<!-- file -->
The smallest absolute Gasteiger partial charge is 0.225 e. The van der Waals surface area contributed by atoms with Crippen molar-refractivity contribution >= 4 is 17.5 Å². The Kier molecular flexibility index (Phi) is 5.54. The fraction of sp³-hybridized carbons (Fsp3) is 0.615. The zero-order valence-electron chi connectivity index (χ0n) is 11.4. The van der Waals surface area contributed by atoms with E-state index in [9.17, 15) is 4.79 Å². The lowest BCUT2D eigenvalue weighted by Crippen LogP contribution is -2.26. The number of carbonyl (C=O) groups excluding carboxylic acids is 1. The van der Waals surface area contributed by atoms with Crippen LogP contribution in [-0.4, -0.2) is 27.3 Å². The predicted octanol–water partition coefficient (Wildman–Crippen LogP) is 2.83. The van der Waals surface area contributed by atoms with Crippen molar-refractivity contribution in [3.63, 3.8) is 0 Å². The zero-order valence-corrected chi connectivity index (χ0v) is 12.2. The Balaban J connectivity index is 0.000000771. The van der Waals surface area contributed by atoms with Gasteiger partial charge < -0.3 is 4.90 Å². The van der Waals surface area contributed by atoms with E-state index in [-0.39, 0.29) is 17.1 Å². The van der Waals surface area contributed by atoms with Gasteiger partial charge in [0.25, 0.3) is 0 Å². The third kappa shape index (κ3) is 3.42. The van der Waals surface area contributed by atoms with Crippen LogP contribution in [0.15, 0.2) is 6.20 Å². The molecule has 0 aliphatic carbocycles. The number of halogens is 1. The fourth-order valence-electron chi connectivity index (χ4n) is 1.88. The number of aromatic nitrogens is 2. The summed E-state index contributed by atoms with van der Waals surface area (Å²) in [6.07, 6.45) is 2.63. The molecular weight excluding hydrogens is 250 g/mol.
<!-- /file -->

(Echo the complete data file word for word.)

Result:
The smallest absolute Gasteiger partial charge is 0.225 e. The van der Waals surface area contributed by atoms with Crippen molar-refractivity contribution >= 4 is 17.5 Å². The Kier molecular flexibility index (Phi) is 5.54. The fraction of sp³-hybridized carbons (Fsp3) is 0.615. The zero-order valence-electron chi connectivity index (χ0n) is 11.4. The van der Waals surface area contributed by atoms with E-state index in [9.17, 15) is 4.79 Å². The lowest BCUT2D eigenvalue weighted by Crippen LogP contribution is -2.26. The number of carbonyl (C=O) groups excluding carboxylic acids is 1. The van der Waals surface area contributed by atoms with Crippen LogP contribution in [-0.4, -0.2) is 27.3 Å². The predicted octanol–water partition coefficient (Wildman–Crippen LogP) is 2.83. The van der Waals surface area contributed by atoms with Crippen molar-refractivity contribution in [3.63, 3.8) is 0 Å². The zero-order valence-corrected chi connectivity index (χ0v) is 12.2. The Balaban J connectivity index is 0.000000771. The van der Waals surface area contributed by atoms with Gasteiger partial charge < -0.3 is 4.90 Å². The van der Waals surface area contributed by atoms with E-state index in [-0.39, 0.29) is 17.1 Å². The van der Waals surface area contributed by atoms with Gasteiger partial charge in [0.25, 0.3) is 0 Å². The third kappa shape index (κ3) is 3.42. The van der Waals surface area contributed by atoms with Crippen LogP contribution in [0.15, 0.2) is 6.20 Å². The molecule has 0 aliphatic carbocycles. The number of halogens is 1. The fourth-order valence-electron chi connectivity index (χ4n) is 1.88. The number of aromatic nitrogens is 2. The summed E-state index contributed by atoms with van der Waals surface area (Å²) in [6.07, 6.45) is 2.63. The molecular weight excluding hydrogens is 250 g/mol.